Botay - Burabay the Open-Air Museum

Botay - Burabay the open-air museum occupies a space of 600 sq. m. It is a settlement of the Botay era. The settlement consists of 7 tents connected by underground passages. The location of the tents resembles the form of a tumar (amulet), designed to become a symbol of Burabay. Each tent is unique in its own way and characterizes the Eneolithic epoch with its features and laws.

The museum belongs to the unique complex of the world famous Botay culture, the total area of ​​which is 25,000 square meters. Botay culture is the matrix of the steppe civilization, which gave rise to equestrian transport era (IV millennium before Christ). It determined the vectors of modern development for the millennia ahead.

Representatives of the Botay culture preferred to live in tribal communities, each of which consisted of 40-50 people and constituted a single economic unit.

The basis for the Botay houses were meter-deep tents with domes built on top. Outwardly, they resemble a yurt. There were numerous niches for household and religious needs within the walls.

According to the structure, the tents of the Botay culture were divided into residential and economic.

The entrance tent served as a “hall” in which the Botays left armaments, household equipment.

In the workshop, the Botays processed wood, stone, and made ceramic dishes. Weaving was developed in the settlement. The raw materials were flax and hemp. Active economic and production activities stimulated primitive exchange and trade. The exchange was local and regional.

In the central part of the building was a fireplace, an indispensable attribute of the human housing. Above it is a smoke hole. The community was seated around the fireplace and solved important issues relating to hunting, farming, wars, defensive actions, etc.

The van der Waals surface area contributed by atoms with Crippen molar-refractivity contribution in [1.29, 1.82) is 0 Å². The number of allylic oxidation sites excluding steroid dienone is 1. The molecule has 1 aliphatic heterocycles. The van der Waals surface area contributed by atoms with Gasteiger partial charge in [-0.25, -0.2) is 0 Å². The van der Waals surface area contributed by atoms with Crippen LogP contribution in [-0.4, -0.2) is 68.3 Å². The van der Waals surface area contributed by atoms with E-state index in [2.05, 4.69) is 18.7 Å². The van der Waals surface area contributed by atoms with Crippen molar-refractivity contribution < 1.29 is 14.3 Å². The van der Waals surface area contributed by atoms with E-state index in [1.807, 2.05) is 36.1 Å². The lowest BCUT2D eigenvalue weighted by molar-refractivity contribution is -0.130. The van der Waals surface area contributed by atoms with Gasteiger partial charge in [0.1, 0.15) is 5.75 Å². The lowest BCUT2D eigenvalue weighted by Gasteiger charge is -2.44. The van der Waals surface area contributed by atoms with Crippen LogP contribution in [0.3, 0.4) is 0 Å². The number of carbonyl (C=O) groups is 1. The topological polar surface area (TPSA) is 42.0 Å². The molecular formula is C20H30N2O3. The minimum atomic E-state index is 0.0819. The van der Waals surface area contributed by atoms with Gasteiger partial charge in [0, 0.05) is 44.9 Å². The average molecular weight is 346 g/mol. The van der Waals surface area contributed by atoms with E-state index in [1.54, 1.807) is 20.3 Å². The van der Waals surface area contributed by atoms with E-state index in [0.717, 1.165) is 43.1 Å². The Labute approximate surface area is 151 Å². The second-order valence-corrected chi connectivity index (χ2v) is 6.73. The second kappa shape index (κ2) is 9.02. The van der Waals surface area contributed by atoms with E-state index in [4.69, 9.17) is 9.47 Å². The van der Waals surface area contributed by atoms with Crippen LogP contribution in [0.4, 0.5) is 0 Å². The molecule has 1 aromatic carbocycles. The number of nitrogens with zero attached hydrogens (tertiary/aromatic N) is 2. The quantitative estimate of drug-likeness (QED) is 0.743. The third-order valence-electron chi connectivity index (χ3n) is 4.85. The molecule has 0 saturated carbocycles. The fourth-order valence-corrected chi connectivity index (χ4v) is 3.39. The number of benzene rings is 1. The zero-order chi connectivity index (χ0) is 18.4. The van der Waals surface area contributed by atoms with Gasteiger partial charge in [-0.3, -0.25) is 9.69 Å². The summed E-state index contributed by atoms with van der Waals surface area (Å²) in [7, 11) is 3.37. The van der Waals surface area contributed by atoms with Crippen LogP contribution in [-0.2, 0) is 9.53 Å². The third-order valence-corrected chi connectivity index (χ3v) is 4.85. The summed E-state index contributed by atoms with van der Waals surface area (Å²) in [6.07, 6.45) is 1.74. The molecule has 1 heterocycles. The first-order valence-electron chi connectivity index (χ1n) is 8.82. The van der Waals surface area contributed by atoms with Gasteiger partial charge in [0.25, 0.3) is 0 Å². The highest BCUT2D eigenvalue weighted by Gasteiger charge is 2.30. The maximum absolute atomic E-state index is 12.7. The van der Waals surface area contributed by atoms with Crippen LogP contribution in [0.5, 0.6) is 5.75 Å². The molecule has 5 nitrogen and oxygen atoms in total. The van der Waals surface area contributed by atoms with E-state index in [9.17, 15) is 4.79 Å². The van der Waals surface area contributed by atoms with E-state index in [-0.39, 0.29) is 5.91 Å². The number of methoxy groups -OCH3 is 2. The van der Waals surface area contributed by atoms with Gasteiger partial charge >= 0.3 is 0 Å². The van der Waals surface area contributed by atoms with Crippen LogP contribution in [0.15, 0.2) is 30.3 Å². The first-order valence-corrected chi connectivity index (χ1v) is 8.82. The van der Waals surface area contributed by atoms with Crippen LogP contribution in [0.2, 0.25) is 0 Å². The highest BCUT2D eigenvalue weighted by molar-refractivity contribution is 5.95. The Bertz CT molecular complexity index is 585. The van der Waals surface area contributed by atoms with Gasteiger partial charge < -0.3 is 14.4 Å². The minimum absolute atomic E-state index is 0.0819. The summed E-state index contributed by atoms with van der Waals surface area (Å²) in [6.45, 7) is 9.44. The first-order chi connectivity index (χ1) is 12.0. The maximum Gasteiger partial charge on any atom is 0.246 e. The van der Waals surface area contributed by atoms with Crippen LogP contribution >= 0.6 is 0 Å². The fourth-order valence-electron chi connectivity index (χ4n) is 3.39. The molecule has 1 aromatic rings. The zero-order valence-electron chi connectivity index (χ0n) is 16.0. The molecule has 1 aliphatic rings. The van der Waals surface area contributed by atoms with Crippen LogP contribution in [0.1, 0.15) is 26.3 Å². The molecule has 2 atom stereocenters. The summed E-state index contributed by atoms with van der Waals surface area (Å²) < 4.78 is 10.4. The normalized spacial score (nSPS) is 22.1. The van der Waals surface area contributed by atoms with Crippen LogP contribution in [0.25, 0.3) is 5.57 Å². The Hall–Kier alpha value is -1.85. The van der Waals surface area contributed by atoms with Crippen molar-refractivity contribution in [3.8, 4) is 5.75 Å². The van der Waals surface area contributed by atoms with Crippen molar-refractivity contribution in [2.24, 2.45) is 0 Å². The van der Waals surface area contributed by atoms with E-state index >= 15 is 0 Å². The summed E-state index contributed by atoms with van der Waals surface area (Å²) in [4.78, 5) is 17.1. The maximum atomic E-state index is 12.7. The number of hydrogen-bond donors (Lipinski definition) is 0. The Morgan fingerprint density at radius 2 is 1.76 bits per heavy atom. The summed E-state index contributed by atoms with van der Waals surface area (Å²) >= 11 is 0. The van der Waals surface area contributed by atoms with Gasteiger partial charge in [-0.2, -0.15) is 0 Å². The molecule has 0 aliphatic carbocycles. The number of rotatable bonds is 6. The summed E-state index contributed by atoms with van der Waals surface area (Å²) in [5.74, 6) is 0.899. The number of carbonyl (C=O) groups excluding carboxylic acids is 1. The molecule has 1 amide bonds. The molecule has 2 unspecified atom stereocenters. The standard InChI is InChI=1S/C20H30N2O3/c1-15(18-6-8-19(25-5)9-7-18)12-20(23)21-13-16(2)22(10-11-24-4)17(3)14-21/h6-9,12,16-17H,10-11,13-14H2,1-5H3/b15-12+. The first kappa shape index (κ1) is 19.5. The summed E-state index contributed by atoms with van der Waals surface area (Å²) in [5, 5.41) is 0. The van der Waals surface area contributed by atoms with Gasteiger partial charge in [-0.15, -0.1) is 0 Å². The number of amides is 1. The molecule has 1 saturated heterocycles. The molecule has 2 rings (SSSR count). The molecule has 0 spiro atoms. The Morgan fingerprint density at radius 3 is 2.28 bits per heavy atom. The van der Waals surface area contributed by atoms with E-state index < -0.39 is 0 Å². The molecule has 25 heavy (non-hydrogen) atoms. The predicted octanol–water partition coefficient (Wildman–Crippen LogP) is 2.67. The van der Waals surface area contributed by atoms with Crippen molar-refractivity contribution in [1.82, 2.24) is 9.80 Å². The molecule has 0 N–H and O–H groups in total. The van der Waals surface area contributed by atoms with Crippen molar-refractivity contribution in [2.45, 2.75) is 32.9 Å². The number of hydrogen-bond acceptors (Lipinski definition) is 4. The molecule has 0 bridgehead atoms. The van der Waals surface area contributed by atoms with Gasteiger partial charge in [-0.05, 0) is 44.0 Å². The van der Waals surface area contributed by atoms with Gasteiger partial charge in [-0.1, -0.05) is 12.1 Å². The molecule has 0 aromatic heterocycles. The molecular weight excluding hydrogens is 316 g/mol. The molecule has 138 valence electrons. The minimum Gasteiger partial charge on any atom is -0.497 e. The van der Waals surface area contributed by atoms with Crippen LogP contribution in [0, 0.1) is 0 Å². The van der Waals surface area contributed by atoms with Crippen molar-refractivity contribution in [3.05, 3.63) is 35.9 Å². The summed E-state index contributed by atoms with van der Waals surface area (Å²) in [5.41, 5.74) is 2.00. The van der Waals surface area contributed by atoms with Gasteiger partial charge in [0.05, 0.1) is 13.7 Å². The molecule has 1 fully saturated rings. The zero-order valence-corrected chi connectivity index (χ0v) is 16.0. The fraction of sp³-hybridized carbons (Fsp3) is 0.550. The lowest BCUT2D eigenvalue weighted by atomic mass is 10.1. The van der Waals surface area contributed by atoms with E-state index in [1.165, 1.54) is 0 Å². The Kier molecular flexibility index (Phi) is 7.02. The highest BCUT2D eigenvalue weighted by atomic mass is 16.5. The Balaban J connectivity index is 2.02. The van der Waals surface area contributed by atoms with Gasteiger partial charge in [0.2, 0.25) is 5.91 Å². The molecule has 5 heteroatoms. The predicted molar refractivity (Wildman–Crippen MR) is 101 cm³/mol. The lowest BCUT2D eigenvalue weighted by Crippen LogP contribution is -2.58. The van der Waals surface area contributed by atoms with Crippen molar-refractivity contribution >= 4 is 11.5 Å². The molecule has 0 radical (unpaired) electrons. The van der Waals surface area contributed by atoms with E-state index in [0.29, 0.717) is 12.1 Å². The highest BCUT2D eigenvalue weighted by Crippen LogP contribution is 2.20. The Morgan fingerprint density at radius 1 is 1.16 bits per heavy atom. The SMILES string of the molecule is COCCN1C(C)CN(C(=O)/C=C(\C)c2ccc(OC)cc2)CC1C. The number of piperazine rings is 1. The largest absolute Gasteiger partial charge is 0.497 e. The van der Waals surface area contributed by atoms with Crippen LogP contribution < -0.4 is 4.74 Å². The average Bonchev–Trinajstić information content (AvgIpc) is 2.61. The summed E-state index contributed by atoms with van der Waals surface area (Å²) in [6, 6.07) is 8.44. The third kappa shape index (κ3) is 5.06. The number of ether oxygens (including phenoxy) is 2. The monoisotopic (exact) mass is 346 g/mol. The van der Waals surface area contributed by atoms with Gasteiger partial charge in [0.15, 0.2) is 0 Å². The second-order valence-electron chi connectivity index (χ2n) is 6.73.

In the center of the sleeping tent there was a fireplace that warmed the room at night. Botays slept on mats, hides, or made low plank beds along the wall opposite to the exit.

In the tent of the leader was the throne. The decorations reflect the earliest processes of domestication of the horse. Leaders lived separately from the whole society, thereby demonstrating their status. Thus, it can be argued that the elements of the ruling aristocracy originated 6 thousand years ago.

The uniqueness and significance of the Botay culture lies in the fact that horse was domesticated here for the first time in the world. Horse-koumiss tent for milking mares was located in a small distance from the main tents. The laboratory analysis of the ceramic vessels extracted from the earth indicates that already in that era people were able to make koumiss from mare’s milk.

In the decoration of the shaman’s tent there is a spiritual and sacred flavor. In the middle of the room are stairs looking to the sky. It was believed that the heavenly world is a tent, the Milky Way is a seam, and the stars are holes through which otherworldly light penetrates the Universe.

Botay-Burabay Museum was opened for the 20th anniversary of Astana near the picturesque Kokshetay mountains. For 3 months more than three thousand people visited the venue.